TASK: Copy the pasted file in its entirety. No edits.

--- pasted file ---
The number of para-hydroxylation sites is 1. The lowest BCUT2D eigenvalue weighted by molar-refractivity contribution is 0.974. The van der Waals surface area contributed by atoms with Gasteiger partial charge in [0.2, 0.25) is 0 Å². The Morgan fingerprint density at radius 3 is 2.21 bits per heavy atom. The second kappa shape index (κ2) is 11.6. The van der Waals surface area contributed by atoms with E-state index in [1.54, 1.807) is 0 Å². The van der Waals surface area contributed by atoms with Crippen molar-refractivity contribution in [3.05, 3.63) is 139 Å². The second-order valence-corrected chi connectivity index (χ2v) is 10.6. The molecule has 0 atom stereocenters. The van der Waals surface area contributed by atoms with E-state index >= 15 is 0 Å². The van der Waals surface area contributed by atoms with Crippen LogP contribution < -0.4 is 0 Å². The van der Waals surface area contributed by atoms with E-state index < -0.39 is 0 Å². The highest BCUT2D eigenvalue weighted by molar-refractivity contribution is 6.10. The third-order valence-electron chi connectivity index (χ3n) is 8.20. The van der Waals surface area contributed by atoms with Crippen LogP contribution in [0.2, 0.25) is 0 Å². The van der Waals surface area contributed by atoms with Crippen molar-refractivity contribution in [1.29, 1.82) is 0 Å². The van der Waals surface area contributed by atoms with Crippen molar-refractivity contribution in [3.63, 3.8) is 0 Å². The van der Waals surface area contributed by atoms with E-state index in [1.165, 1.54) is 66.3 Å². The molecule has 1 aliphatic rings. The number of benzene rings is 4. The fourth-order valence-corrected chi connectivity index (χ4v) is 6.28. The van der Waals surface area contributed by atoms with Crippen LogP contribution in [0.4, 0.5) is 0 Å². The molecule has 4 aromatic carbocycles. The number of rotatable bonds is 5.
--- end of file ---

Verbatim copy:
The number of para-hydroxylation sites is 1. The lowest BCUT2D eigenvalue weighted by molar-refractivity contribution is 0.974. The van der Waals surface area contributed by atoms with Gasteiger partial charge in [0.2, 0.25) is 0 Å². The Morgan fingerprint density at radius 3 is 2.21 bits per heavy atom. The second kappa shape index (κ2) is 11.6. The van der Waals surface area contributed by atoms with E-state index in [1.54, 1.807) is 0 Å². The van der Waals surface area contributed by atoms with Crippen molar-refractivity contribution in [3.05, 3.63) is 139 Å². The second-order valence-corrected chi connectivity index (χ2v) is 10.6. The molecule has 0 atom stereocenters. The van der Waals surface area contributed by atoms with E-state index >= 15 is 0 Å². The van der Waals surface area contributed by atoms with Crippen LogP contribution < -0.4 is 0 Å². The van der Waals surface area contributed by atoms with E-state index < -0.39 is 0 Å². The highest BCUT2D eigenvalue weighted by molar-refractivity contribution is 6.10. The third-order valence-electron chi connectivity index (χ3n) is 8.20. The van der Waals surface area contributed by atoms with Crippen LogP contribution in [0.2, 0.25) is 0 Å². The van der Waals surface area contributed by atoms with Crippen molar-refractivity contribution in [1.29, 1.82) is 0 Å². The van der Waals surface area contributed by atoms with Crippen molar-refractivity contribution in [3.63, 3.8) is 0 Å². The van der Waals surface area contributed by atoms with E-state index in [1.165, 1.54) is 66.3 Å². The molecule has 1 aliphatic rings. The number of benzene rings is 4. The fourth-order valence-corrected chi connectivity index (χ4v) is 6.28. The van der Waals surface area contributed by atoms with Crippen LogP contribution in [0.4, 0.5) is 0 Å². The molecule has 4 aromatic carbocycles. The number of rotatable bonds is 5.